22.6 In other ways, however, there was no doubt that the EU had a major role to play in securing long-term stability. The challenge, as the Minister rightly highlighted, was to ensure that "the right framework is in place to ensure that initiatives are targeted and add value to the efforts of the Global Coalition to Counter ISIL" and that existing EU activity to address the problems in Iraq, Syria and the region was "brought together as part of a single strategy with a clear purpose".

22.7 On the other hand, as the European Committee resolved after having debated this Joint Communication's precursor, that "in responding to the Syrian crisis, the EU should focus its efforts on those areas in which it has expertise, complementing broader national and international efforts".[ 214]

22.8 As its title suggests, this Joint Communication was the first stage. Even so, it was already sitting alongside an existing related EU Strategy, about which the Minister had said very little. Moreover, it awaited reinforcement and further fleshing-out in Council Conclusions; and, then, an implementation plan. The Minister had set out what he wanted to see; in the first instance, the House needed to see whether he achieved this.

22.9 The previous Committee therefore asked the Minister to write immediately after the 16 March Foreign Affairs Council, so that it could report the outcome to the House before it dissolved (the Committee's last meeting being on 24 March). In that letter, it asked the Minister to articulate clearly how the Council Conclusions met his objectives. In sum, the previous Committee wished to know what an EU regional strategy for Syria and Iraq as well as the Da'esh threat then looked like.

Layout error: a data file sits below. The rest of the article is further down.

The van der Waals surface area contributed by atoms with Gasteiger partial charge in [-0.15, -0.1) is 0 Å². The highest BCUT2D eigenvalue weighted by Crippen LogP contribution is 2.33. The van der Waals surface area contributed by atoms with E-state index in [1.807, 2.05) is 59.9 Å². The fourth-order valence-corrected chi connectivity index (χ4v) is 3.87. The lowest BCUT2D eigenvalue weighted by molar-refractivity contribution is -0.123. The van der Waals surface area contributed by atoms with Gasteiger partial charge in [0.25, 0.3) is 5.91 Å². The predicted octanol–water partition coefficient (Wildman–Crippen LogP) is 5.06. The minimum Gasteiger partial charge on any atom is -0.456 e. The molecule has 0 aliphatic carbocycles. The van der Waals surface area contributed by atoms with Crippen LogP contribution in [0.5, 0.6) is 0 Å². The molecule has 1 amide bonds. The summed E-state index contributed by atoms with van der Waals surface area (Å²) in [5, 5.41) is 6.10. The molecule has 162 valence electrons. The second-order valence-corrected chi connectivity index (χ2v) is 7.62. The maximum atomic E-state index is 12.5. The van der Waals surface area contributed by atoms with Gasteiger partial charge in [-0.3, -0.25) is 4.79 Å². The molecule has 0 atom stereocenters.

22.10 The previous Committee also asked:

·  the Minister to explain more clearly how he saw this new EU strategy dove-tailing with the external dimensions of the EU's counter-terrorism current and prospective work; and

·  what the plans then were for the publication of the implementation plan for any new EU regional strategy for Syria and Iraq as well as the Da'esh threat.

22.11 In the meantime, the previous Committee retained the Joint Communication under scrutiny.[ 215]

22.12 The then (and current) Minister for Europe (Mr David Lidington) confirmed on 24 March that the 16 March Foreign Affairs Council (FAC) adopted the Joint Communication, as drafted, and that it and the Council Conclusions — which set out the context for the Strategy and reiterate earlier related Councils Conclusions from October 2014, December 2014 and February 2015 — now constitute the EU Regional Strategy for Syria, Iraq and ISIL/Da'esh. He notes in particular that the Conclusions make clear that the Regional Strategy will be coordinated with and complementary to the efforts of Member States, and international organisations and partners. He also highlights a number of specific points that reflect and complement UK policy (see paragraphs 22.20-22.21 below for details).

22.13 Principal among these are: